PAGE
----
Delegated legislation in the United Kingdom

Delegated legislation or secondary legislation in the United Kingdom is law that is not enacted by a legislative assembly such as the UK Parliament, but made by a government minister, a delegated person or an authorised body under powers given to them by an Act of Parliament.

Statutory Instruments are the most frequently used type of secondary legislation, with approximately 3,500 made each year, although only about 1,000 need to be considered by Parliament. They usually have either rule, order or regulation in their title.

Secondary legislation is used for a wide variety of purposes such as fixing the date on which an Act of Parliament will come into force; setting fees for a public service; or establishing the details of an Act of Parliament. Delegated legislation is dependent on its parent act, which prescribes its parameters and procedures. Although a large volume of delegated legislation is written without close parliamentary scrutiny, there are statutory instruments to prevent its misuse.


Delegated legislation is derived from its parent act, which prescribes its parameters and procedures. Delegated legislation saves parliamentary time by considering matters of technical detail. Such details are prepared by those with relevant expert knowledge.

Through its inherent flexibility, delegated legislation accommodates changing circumstances such as changing fees for public services, developments in science or minor changes in government policy. Delegated legislation, allows the rapid drafting of emergency powers. In comparison to Acts of Parliament, which may take much time to pass, the flexibility of delegated legislation can be used to solve problems of governance in a timely way.

Delegated legislation is officiated by signature of the author or his authorized representative. In the case of the monarch, only her verbal assent is required. A statutory instrument related to the parent act is required to write delegated legislation. It ensures the legislation is catalogued and published by the Queen's Printer. Exceptions are directions and by-laws where notifications are made to affected entities.

Criticism of delegated legislation may arise, firstly because it is subject to a lesser degree of parliamentary scrutiny than Acts of Parliament. Secondly, it may be used to remove from the scrutiny of the parliament matters that are causing difficulty for the government by designating them "matters concerning detail". Thirdly, within the large volume of delegated legislation there may be little public knowledge of changes being made. However, the statutory instruments are in place to prevent misuse.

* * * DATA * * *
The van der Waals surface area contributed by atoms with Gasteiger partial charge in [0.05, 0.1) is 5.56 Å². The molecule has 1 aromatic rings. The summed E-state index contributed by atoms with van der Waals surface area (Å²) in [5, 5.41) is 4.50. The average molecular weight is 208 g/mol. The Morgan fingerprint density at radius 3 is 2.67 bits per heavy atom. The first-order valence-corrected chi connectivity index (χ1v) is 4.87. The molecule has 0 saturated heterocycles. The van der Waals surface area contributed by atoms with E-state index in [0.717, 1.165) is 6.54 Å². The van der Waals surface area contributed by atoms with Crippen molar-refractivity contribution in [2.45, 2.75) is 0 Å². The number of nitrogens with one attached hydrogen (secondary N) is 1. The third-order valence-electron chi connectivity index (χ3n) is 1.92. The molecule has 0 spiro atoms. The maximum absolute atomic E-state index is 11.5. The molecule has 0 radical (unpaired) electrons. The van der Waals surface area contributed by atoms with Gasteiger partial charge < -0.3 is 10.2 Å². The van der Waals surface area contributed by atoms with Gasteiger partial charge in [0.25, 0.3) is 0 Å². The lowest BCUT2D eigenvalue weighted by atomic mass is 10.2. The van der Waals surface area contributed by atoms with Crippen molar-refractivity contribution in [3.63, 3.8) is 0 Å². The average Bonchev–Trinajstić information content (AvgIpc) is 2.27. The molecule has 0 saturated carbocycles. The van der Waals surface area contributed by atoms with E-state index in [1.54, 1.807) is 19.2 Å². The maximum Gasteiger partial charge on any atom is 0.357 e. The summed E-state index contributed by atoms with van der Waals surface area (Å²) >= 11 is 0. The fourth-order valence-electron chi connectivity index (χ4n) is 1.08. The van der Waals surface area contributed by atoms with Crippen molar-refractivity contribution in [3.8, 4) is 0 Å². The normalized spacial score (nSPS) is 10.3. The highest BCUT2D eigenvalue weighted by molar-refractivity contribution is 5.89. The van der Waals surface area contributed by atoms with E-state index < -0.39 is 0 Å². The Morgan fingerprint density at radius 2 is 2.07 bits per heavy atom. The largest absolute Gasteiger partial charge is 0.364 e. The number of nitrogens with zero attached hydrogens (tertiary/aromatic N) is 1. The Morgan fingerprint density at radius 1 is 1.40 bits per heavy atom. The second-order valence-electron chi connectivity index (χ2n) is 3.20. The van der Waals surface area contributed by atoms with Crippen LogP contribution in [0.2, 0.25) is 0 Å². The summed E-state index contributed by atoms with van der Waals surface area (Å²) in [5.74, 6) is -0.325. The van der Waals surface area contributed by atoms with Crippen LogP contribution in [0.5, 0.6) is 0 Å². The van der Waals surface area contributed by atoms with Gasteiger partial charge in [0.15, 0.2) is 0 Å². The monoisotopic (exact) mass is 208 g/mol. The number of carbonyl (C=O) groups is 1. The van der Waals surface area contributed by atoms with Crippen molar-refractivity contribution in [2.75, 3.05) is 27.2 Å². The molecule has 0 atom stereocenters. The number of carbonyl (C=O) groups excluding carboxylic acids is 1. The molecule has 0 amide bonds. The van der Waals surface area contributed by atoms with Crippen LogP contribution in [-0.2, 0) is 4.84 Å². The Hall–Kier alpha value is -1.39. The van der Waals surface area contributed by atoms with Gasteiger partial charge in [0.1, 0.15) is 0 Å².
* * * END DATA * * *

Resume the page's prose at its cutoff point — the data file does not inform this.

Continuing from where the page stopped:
Delegated legislation can take a variety of forms, each with different uses. The boundaries between the forms are not fixed. The types used will be determined by the wording of the Parent Act.

Layout of official documents

A document which records delegated legislation will begin with a preamble. It describes the author of the legislation, the related parent Act and its preconditions and any stakeholders. The terms used in the document are determined by the type of delegated legislation it records. For instance, in orders, clauses are called "articles". Clauses may be grouped under headings and in complex delegated legislation, the document may be divided into parts. The main text is followed by any schedules and explanatory notes.


Delegated legislation is controlled by parliament and the judiciary. Parliamentary controls include "affirmative resolution procedures" where the legislation requires approval in both houses of parliament and "negative resolution procedures" where the legislation may be vetoed by either house. By convention, the House of Lords will not veto but rather pass a motion to convey its concerns about the legislation.[3]

Judicial control of delegated legislation is exercised through judicial review. Delegated legislation can be quashed by a court if it is found to be ultra vires (outside the parameters defined in the parent Act). There are two types of ultra vires. In "substantive ultra vires", delegated legislation is deemed void because it goes beyond the powers defined in the parent Act. In "procedural ultra vires", delegated legislation is deemed void because of some procedural deficiency. A court may also quash delegated legislation on the basis of unreasonableness.

See also


  1. Scottish Parliament. Courts Reform (Scotland) Act 2014 as amended (see also enacted form), from
  2. Scottish Parliament. Criminal Procedure (Scotland) Act 1995 as amended (see also enacted form), from
  3. "Delegated Legislation" (PDF). House of Commons Information Office. August 2011. pp. 3–4. Archived from the original (PDF) on 2012-10-16.
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